Critical Condition: Blue Planet II

Blue Planet II | TVNZ 1, 7.30 Sunday

➢ “The sequel, 16 years on from the original, now technology has made it possible to go down further, get closer, see clearer, see for the first time whole new worlds. And as the oceans are changing faster than ever before, never has it been more important to understand what’s going in them. It has been more than four years in the making, 125 expeditions, 39 countries, 6,000 hours diving underwater. So spit on your TV screen, rub with a squeaky finger to prevent fogging up, rinse and let’s go …” — The Guardian.

➢ “Following an introduction in which David Attenborough spoke of how revolutionary new filming technology had allowed the makers to ‘enter new worlds and shine a light on behaviours in ways that were impossible just a generation ago’, the glories just kept on coming … Some of the most eye-popping sequences didn’t involve wildlife at all, but revealed the power, majesty and beauty of breaking waves in high-definition slow-motion sequences.” — The Daily Telegraph.

➢ “The sheer hypnotic beauty of the deep is this show’s biggest draw. It is the kind of telly that makes you wish you had a bigger one, possibly even a cinema, to watch it on. It is also, in contrast to much natural history programming, full of hope. It is true the walruses were struggling to find ice sheets to rest on due to global warming but the other ocean stories … reminded us there [are] whole worlds as yet unspoiled.” — Daily Express.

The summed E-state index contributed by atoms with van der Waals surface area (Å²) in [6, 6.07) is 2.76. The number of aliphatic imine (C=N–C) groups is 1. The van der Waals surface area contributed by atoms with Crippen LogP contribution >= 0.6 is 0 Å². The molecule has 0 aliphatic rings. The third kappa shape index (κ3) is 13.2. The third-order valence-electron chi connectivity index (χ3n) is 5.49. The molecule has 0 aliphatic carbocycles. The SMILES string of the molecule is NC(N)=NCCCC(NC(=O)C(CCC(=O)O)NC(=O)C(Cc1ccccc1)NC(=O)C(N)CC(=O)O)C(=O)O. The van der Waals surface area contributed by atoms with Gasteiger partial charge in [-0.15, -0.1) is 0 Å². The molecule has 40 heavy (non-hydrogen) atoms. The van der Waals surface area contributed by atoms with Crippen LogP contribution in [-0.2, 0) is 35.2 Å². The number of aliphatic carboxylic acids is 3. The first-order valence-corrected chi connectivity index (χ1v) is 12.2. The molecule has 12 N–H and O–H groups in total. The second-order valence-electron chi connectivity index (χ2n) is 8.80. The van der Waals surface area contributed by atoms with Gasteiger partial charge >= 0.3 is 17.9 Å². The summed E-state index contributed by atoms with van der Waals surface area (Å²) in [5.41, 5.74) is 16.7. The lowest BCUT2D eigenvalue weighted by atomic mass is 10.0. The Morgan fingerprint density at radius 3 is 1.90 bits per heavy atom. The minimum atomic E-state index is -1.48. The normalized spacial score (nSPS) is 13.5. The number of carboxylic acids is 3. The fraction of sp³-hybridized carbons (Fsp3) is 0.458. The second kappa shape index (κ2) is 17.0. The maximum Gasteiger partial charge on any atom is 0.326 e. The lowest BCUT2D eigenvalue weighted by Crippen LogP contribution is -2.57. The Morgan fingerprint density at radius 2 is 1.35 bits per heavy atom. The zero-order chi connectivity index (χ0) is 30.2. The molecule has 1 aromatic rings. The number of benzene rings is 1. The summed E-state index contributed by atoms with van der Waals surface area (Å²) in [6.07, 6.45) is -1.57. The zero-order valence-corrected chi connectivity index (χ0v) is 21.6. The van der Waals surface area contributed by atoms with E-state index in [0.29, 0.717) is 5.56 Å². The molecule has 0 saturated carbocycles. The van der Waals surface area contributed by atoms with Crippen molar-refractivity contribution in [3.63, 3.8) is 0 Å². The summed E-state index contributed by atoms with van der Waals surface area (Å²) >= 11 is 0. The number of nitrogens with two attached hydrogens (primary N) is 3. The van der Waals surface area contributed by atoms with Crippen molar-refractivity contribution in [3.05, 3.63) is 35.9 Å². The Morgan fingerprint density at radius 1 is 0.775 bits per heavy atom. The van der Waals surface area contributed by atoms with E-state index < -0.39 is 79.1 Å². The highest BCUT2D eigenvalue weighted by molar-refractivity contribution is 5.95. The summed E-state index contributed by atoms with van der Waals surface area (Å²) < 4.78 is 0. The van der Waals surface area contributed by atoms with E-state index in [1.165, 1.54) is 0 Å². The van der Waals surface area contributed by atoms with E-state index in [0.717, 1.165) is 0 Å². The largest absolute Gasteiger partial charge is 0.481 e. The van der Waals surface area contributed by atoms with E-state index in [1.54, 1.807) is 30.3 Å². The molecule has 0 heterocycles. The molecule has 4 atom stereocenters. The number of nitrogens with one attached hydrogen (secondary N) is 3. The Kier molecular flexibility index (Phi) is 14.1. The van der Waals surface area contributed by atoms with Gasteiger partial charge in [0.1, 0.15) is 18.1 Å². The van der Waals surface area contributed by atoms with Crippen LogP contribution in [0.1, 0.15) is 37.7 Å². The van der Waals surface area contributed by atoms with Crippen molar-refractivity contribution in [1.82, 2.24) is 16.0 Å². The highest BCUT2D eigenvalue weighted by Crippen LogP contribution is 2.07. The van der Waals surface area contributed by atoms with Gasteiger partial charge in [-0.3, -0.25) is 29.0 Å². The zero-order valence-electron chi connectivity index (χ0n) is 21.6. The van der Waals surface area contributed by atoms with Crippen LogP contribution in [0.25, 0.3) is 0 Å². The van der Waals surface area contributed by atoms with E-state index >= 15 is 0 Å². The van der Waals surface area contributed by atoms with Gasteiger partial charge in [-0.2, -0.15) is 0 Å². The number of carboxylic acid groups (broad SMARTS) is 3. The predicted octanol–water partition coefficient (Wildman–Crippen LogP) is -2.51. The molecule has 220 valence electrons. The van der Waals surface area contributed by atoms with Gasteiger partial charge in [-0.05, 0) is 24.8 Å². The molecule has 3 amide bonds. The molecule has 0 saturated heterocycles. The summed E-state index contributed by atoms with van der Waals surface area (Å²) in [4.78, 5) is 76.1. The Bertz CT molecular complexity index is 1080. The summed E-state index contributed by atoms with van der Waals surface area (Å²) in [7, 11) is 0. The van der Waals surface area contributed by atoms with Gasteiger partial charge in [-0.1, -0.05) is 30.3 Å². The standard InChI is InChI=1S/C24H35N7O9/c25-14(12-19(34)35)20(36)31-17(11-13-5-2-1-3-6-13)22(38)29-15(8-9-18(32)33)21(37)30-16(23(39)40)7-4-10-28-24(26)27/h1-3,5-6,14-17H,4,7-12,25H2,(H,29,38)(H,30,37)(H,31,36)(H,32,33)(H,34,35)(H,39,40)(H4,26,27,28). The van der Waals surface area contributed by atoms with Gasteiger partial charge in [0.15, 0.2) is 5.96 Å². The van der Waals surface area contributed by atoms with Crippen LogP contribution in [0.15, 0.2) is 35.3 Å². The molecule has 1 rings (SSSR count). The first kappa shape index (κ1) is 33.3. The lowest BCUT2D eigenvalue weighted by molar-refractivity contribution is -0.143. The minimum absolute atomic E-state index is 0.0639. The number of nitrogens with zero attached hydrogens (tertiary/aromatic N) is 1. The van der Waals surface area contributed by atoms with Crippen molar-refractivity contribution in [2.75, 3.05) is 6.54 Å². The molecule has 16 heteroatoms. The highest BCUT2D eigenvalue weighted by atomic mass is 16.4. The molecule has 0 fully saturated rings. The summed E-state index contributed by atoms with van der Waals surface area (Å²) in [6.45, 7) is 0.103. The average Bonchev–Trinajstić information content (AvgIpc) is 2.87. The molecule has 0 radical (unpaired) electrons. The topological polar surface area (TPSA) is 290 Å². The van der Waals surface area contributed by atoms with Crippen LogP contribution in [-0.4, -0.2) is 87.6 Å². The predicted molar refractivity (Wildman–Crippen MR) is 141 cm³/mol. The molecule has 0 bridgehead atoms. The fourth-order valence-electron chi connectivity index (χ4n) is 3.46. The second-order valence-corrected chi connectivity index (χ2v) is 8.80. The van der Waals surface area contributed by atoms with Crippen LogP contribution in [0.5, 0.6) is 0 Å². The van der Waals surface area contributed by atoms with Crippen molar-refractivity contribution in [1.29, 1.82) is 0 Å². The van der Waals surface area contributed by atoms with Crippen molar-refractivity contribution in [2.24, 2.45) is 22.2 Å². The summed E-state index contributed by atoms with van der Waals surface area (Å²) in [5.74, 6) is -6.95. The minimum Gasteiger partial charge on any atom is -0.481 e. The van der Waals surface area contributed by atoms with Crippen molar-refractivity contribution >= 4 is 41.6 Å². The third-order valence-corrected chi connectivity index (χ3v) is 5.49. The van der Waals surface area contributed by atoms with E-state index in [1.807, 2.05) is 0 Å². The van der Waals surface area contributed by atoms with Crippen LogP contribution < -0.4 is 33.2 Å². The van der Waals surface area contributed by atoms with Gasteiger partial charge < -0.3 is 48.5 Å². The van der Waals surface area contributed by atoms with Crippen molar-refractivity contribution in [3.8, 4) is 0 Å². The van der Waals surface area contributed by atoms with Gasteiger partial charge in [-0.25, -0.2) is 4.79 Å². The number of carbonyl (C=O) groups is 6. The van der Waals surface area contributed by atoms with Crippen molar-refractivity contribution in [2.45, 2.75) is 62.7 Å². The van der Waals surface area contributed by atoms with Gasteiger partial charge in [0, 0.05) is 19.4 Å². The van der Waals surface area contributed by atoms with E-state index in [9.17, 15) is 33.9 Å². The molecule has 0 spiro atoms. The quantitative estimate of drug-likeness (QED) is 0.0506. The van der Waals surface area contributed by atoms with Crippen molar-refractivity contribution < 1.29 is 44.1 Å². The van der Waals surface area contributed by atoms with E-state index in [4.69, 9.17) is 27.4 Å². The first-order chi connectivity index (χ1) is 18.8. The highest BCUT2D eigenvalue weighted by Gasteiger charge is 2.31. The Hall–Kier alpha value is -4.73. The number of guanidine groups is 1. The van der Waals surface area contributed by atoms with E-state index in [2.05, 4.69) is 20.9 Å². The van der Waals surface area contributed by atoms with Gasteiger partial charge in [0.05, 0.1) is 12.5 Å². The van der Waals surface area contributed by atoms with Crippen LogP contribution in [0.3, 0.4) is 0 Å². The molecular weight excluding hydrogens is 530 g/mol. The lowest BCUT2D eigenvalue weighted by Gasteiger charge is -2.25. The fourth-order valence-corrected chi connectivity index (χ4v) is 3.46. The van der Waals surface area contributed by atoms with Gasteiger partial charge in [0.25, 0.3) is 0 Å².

➢ “Attenborough and the buccaneering team behind him were at pains to communicate that the submerged world they have revealed in jaw-slackening high-definition is itself in dreadful peril and its careless, gangly human custodians must ‘learn quickly’. Here was the Beeb at its most majestically Reithian. An enchanting magic lantern show of underwater moments – a front-row encounter with surfing dolphins and a ballet of plankton-slurping Mobula rays – knitted together with a narrative that offered a profound lesson in the threat posed by environmental degradation.” — The i.

➢ “To me, wrapped and rapt in the wrasses, or the orcas slapping herring, or the dancing surfing dolphins, or simply the tower-block waves crashing, slo-mo ethereal, off New Zealand, this, and (crucially) the story of its filming, was magnificent enough to defy all criticism other than the magnificently picky. Wasn’t that four-millionth Norway herring slightly out of focus?” — The Observer.

Twitter Digg Delicious Stumbleupon Technorati Facebook Email

No comments yet... Be the first to leave a reply!

Leave a Reply